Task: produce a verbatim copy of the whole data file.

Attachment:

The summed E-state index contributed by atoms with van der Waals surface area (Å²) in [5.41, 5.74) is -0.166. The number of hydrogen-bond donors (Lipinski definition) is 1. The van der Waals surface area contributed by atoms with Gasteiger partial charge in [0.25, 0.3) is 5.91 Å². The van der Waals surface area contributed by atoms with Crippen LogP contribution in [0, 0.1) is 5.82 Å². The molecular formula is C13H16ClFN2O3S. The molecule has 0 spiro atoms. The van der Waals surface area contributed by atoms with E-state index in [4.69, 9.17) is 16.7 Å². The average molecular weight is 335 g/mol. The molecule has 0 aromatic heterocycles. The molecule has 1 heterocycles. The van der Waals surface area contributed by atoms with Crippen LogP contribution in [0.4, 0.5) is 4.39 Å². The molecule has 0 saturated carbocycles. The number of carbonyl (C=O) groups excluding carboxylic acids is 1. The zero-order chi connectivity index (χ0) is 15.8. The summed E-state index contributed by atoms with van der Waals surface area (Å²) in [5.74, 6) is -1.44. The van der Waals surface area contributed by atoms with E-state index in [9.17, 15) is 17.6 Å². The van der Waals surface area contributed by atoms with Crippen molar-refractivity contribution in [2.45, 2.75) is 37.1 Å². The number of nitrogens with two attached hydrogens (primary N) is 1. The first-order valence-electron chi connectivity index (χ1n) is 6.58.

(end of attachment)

The summed E-state index contributed by atoms with van der Waals surface area (Å²) in [5.41, 5.74) is -0.166. The number of hydrogen-bond donors (Lipinski definition) is 1. The van der Waals surface area contributed by atoms with Gasteiger partial charge in [0.25, 0.3) is 5.91 Å². The van der Waals surface area contributed by atoms with Crippen LogP contribution in [0, 0.1) is 5.82 Å². The molecular formula is C13H16ClFN2O3S. The molecule has 0 spiro atoms. The van der Waals surface area contributed by atoms with E-state index in [4.69, 9.17) is 16.7 Å². The average molecular weight is 335 g/mol. The molecule has 0 aromatic heterocycles. The molecule has 1 heterocycles. The van der Waals surface area contributed by atoms with Crippen LogP contribution in [0.4, 0.5) is 4.39 Å². The molecule has 0 saturated carbocycles. The number of carbonyl (C=O) groups excluding carboxylic acids is 1. The zero-order chi connectivity index (χ0) is 15.8. The summed E-state index contributed by atoms with van der Waals surface area (Å²) in [5.74, 6) is -1.44. The van der Waals surface area contributed by atoms with E-state index in [9.17, 15) is 17.6 Å². The van der Waals surface area contributed by atoms with Crippen molar-refractivity contribution in [2.45, 2.75) is 37.1 Å². The number of nitrogens with two attached hydrogens (primary N) is 1. The first-order valence-electron chi connectivity index (χ1n) is 6.58.